#5




Re: Sampling Theorem/Nyquist
If I play this game can I get course credits? (not sure if you will however for crowd sourcing your assignment questions). But anyhow...
Can you post the files online _exactly_ as they were originally given to you. Don't convert or reencode them on a music file sharing service. Drop them on dropbox or similar. I want to see how the files were encoded since you are not telling us  and they can't both be PCM or any other uncompressed data. Can you post the exact text of the question i.e. exactly verbatim with any and all other information you were given about the files. Darryl 
#6




Re: Sampling Theorem/Nyquist
Quote:
He also described what's in the files. One is rain and birds twittering. The other is bass, kick and snare. The answer is obvious. Which one of those sources will lose more in a rate conversion to 22.05 and why? This kid already has enough information. He needs to step out and intuit the answer.
__________________
James Cadwallader Hackintosh  Gigabyte Z77XUP5TH, Intel Core i73770K, 32GB 1600Mhz DDR3, 2x SATA 6Gb/s 240GB SSD, 3x SATA 6Gb/s 1TB HDD, 1x Glyph 2TB USB3 HDD, Mojave 10.14.4. Pro Tools Ultimate 2020.12, HD Native, Focusrite Red 8Pre (Mac) Pro Tools 2020.12, Mbox3 (Win) Presonus Faderport, Pro Tools  Control 
#7




Re: Sampling Theorem/Nyquist
How do I have the answer that is what I don't get. Am I reading too much into this? Is it because of the file size reduction? You have to realize I am only into this degree by 3 months and the second week into this class. Before Friday I have never heard of this theorem.

#8




Re: Sampling Theorem/Nyquist
The file with the most top end will suffer the most from sample rate reduction. The file with the most dynamic range will suffer most from bit rate reduction.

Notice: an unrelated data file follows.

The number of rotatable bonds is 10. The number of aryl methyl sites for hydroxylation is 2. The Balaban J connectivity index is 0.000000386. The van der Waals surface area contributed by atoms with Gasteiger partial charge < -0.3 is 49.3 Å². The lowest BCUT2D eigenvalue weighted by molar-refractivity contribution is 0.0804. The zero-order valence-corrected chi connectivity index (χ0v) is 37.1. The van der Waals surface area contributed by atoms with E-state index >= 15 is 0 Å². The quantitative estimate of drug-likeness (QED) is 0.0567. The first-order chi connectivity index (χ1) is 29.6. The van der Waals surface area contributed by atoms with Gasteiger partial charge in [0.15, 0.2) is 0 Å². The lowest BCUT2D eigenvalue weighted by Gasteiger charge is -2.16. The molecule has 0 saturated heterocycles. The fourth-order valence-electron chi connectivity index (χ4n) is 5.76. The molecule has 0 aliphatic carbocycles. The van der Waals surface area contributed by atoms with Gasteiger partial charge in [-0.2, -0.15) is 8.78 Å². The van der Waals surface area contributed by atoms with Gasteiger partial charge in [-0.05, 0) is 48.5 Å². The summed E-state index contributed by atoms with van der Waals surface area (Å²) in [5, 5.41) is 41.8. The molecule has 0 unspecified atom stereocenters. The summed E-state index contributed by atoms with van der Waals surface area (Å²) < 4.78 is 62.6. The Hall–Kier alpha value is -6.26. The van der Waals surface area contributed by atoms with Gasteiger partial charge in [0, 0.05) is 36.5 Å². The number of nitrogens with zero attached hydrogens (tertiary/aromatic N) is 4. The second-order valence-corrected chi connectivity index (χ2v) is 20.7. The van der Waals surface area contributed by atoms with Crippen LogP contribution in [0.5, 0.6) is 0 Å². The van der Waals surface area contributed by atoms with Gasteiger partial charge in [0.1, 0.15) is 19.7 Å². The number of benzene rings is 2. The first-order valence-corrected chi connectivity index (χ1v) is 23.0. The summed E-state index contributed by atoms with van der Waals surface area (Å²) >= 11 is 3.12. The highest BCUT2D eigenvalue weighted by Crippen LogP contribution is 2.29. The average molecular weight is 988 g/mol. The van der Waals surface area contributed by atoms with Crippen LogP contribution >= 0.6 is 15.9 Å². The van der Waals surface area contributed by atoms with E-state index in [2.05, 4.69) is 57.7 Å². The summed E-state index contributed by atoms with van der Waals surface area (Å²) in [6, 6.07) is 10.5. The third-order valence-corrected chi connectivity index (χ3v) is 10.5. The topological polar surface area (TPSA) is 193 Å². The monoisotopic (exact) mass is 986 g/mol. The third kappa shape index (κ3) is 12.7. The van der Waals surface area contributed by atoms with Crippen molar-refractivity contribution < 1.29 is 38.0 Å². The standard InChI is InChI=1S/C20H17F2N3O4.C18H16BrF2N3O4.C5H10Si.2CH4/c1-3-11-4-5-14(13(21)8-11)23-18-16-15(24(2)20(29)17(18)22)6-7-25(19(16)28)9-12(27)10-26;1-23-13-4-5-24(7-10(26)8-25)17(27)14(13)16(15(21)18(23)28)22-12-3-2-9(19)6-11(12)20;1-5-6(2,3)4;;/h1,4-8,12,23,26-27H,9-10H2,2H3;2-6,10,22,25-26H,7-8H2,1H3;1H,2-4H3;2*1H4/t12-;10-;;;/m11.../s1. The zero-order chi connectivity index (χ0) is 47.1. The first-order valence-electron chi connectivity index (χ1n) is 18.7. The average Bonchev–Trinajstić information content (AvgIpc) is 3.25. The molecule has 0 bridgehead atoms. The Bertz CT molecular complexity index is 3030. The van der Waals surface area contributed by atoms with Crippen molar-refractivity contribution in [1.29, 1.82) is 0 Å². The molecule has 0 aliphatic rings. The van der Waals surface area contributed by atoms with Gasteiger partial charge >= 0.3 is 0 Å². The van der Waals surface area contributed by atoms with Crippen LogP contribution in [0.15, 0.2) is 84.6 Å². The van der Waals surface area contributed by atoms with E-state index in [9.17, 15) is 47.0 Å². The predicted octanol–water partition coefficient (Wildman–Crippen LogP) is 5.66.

(Simplified explanation) 
#9




Re: Sampling Theorem/Nyquist
Quote:
Darryl 
#10




Re: Sampling Theorem/Nyquist
Yes!
This has absolutely nothing to do with file size and length of time. This has everything to do with sampling rate and Nyquist frequency. If you listen to the files after sample rate converting, which one is more adversely affected and why? I flat out gave you the answer in my first post. At a sampling rate of 44.1, the Nyquist is 22.05. At a sampling rate of 22.05, the Nyquist is 11.025. At a sampling rate of 11.025, the Nyquist is 5.5125. What is the Nyquist frequency? A practical answer would be the frequency above which nothing can be sampled at that particular rate. So at a Nyquist frequency of 11.025 kHz, which is more affected? Rain and tweets, or bass, kick and snare.
__________________
James Cadwallader Hackintosh  Gigabyte Z77XUP5TH, Intel Core i73770K, 32GB 1600Mhz DDR3, 2x SATA 6Gb/s 240GB SSD, 3x SATA 6Gb/s 1TB HDD, 1x Glyph 2TB USB3 HDD, Mojave 10.14.4. Pro Tools Ultimate 2020.12, HD Native, Focusrite Red 8Pre (Mac) Pro Tools 2020.12, Mbox3 (Win) Presonus Faderport, Pro Tools  Control